Enjoy a Healthy Diet of Practice Exams in These Last Few Weeks
- Aug 24, 2018
- Reviewed by: Matt Riley
…but don’t overdo it.
This may shock you, but many pre-law types tend to fall toward the Type A end of the spectrum. Surprising, I know.
One side effect of this tendency is that many people who are studying for the LSAT want to overdo it. After all, if doing one practice test in a week is good, then doing seven practice tests in a week must be seven times better, right?!
Well, not so fast. Here are some reasons it makes sense to pace yourself in your LSAT prep:
1. Doing practice tests doesn’t help you learn techniques
Practice tests are great for a) assessing your progress and b) practicing your pacing. However, they are not great for working on your techniques or sorting out problem areas. After all, when you’re rushing to get a section done, you’re going to fall back into whatever habits are most ingrained instead of trying new and exciting approaches.
That’s all well and good, but if you keep doing questions in the same (inefficient) way, you’re not going to see big score improvements. That’s why the best plans include a healthy mix of timed and untimed practice — the timed practice lets you see how things are going, but the untimed practice is where you actually improve your skills.
That means that during the final weeks leading up to your LSAT, you should be planning on doing two or three practice tests per week (schedule permitting), but no more than that. Instead, use the intervening days to review the tests and drill any skills that could use improvement.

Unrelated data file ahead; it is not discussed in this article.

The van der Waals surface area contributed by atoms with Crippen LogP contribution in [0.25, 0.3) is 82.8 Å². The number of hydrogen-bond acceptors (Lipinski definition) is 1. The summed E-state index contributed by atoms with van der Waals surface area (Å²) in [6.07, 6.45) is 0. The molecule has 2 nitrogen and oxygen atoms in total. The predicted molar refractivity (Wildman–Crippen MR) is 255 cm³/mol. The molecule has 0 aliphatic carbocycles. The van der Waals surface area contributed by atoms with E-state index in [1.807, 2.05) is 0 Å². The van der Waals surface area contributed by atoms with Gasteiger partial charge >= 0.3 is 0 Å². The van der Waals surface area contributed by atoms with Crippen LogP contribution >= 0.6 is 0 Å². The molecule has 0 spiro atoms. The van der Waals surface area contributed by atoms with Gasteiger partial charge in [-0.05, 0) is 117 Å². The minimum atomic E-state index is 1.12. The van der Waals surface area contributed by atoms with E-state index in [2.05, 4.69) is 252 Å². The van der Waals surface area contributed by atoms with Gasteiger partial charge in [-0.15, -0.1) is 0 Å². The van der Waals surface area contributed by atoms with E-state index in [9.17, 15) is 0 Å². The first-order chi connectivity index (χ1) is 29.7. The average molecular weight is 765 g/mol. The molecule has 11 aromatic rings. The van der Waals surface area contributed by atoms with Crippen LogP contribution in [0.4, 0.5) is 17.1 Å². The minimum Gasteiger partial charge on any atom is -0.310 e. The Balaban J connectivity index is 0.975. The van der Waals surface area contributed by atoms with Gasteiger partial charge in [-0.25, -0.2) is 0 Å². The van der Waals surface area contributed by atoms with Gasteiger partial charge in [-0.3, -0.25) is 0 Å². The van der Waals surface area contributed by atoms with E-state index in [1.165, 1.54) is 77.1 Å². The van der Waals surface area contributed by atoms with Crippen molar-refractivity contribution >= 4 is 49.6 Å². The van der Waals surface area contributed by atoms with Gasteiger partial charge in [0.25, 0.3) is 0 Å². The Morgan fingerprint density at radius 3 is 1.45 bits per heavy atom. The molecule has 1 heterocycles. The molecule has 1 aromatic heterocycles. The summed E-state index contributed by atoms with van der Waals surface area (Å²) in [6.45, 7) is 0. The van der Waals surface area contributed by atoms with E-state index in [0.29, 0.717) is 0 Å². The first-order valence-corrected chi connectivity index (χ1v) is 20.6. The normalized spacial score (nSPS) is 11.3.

2. Doing too many practice tests is mentally exhausting
Finishing a full LSAT makes you feel like your brain got hit by a truck. It’s good to take practice tests in order to get used to that feeling, and occasionally — like, once or twice during your prep — you might want to take practice tests on back-to-back days in order to get used to pushing through that mental exhaustion.
But it’s not a good idea to make a regular habit of doing practice tests in short succession. For one thing, you’re probably not allowing yourself sufficient time to review the tests, which — as discussed above — is what helps you actually improve. But on a more basic level, you’re not doing yourself any favors by regularly practicing to the point of mental exhaustion; you’re only hindering your ability to absorb new information.
Doing practice tests is like eating Taco Bell — great in small doses, but not something you want to overdo. It turns out that “everything in moderation” applies to LSAT prep as well. So incorporate practice tests into your study plan, but make sure that they are a side dish of your studying, not the main course.
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